Mirna Melendez had paid a people trafficker to help get her out of El Salvador as she had no job and no education.
As she left, she told her four children: "You will have to go without my love here, but not without support."
That was more than 17 years ago. Today, Melendez is keeping her promise to her kids, working as a maid in New York.
"I told them I would be gone five years, but I knew that was not the case," said the short 43-year-old Melendez.
Left behind in El Salvador with their grandparents were her daughters Liliana, Sindy and Roxana -- who were then aged 11, nine and six -- and her four-year-old son Javier.
Melendez is just one of many from Central America who risk their lives to get to the United States -- a perilous journey north, often with the help of people smugglers.
Chasing the "American dream" brings the promise of better wages and a better life for family at home, but can also mean a life split in two, forever.
- From the US to El Salvador -
Seated in the living room of the house where she works in Brooklyn, the brown-haired, round-faced Melendez recalls her childhood in San Francisco, a mountain village in northern El Salvador.
She says she could not go to school because her family was too poor. So she worked selling things in the street.
She got pregnant at age 14, and by the time she was 20, she had four kids and a failing marriage -- her husband Jose was the first to leave for America, where he works, illegally, as a gardener in Maryland.
Convinced she was going nowhere, she borrowed money to pay the $7,000 charged by a human trafficker to take her to the United States.
Speaking no English, she got by doing a variety of jobs, working as a maid, in a factory, in the kitchen of a Salvadoran restaurant and taking care of elderly people.
With her spirit of self-sacrifice, Melendez managed to support her kids. These days, she now has proper residency papers and is paying for Javier and Roxana's studies in El Salvador.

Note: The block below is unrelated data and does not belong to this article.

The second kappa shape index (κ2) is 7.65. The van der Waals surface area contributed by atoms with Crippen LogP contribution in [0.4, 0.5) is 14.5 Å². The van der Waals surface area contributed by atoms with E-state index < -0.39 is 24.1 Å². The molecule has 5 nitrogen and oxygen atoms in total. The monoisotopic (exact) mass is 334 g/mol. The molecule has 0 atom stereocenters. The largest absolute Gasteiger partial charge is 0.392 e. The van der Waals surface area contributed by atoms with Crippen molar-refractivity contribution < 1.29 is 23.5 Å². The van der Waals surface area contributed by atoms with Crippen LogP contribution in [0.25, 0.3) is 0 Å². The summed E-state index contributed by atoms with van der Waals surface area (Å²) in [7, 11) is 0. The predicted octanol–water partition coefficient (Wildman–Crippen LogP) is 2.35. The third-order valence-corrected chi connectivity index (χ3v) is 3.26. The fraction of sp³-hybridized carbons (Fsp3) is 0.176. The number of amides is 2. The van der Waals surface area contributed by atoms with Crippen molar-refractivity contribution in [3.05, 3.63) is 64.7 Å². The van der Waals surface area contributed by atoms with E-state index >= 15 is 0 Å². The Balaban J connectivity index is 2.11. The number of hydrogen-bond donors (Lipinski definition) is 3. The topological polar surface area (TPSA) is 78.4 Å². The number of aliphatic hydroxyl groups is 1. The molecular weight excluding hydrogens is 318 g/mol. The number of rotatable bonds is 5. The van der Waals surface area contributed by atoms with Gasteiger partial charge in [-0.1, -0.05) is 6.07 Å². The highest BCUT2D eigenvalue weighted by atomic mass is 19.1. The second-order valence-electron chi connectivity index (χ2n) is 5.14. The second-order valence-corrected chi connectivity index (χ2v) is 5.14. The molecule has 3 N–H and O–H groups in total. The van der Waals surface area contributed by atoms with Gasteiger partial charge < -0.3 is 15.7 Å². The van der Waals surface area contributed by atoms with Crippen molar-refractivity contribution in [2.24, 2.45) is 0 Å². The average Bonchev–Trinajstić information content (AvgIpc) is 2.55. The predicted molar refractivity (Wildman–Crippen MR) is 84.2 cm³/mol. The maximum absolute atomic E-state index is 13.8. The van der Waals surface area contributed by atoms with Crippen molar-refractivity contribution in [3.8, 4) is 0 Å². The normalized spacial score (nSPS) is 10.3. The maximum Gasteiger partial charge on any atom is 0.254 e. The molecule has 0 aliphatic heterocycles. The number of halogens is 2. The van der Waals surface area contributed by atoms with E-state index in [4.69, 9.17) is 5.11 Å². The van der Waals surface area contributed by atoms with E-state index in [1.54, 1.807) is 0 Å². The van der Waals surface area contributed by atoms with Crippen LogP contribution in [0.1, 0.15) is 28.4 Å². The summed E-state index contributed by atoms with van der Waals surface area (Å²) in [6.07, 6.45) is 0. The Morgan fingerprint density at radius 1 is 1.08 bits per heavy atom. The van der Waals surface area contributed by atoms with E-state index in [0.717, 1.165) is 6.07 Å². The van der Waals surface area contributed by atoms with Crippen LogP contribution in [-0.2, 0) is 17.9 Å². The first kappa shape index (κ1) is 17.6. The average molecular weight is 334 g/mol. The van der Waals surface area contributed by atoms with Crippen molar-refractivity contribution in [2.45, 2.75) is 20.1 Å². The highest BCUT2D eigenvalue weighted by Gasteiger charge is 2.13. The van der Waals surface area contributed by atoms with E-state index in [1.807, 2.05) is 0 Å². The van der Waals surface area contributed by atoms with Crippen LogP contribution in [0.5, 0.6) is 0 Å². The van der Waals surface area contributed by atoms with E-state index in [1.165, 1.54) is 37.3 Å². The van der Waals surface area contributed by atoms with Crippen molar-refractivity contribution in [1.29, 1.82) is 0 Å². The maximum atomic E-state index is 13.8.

But she is more than 3,000 kilometers (1,860 miles) from home and she missed seeing her children grow up. She also has only been home three times in 17 years.
Nevertheless, she says she feels close to her children.
"I am a very protective mother," she said. "I have been able to guide them over the telephone, even though I was not there. I want the best for them," she said, sounding defensive.
Melendez also is helping to raise a second family -- shortly after arriving in New York, she met a man named Fernando, with whom she had three more daughters.
- 'She does it all' -
El Salvador has a population of 6.2 million but another three million Salvadorans live abroad, 85 percent of them in the United States.
In 2013, they sent home $4 billion in remittances, or 15.9 percent of the country's gross national product.
Back home in Chalatenango department, Melendez's first family is bursting with pride, but realizes the cost of her sacrifice.
"She does it all," 21-year-old Javier says.
"She tells us that she is tired at the end of the day because she works late and must get home to fix dinner," adds the young man.
When they were small, the kids lived with Juana, Melendez's mother. But when she got sick, they moved to nearby El Rosario to live with their paternal grandmother Gudelia.
Unlike their sisters Liliana and Sindy, who themselves emigrated to the United States, Javier and his sister Roxana have no intention of leaving El Salvador.
They live in a modest house in San Salvador that was purchased by their mother and still visit their two grandmothers on weekends.
Emigrating "would mean the loss of our family life," Javier says. "First my grandmother Juana and then grandmother Gudelia have served as mother and father all these years."
El Rosario, with its paths of stone and packed dirt, is home to some 200 families and is already showing the signs of the influx of remittance money. A road into town is paved. People drive all-terrain vehicles and some houses are now made of concrete, which is a step up there.
Gudelia, in her concrete house painted white and baby blue and surrounded by flowers and fruit trees, remembers times when she had little money for food and medicine for the children.
"The remittances help meet our needs, but there is a lot of loneliness," she said.
Javier and Roxana still hold out hope for a more permanent reunion.
"Maybe one day, our mother will come home to stay," the young man said.
But in New York, Melendez says she has no plans to backtrack.
"I would love it if my children came here to work one day. I would be the happiest woman in the world," she said.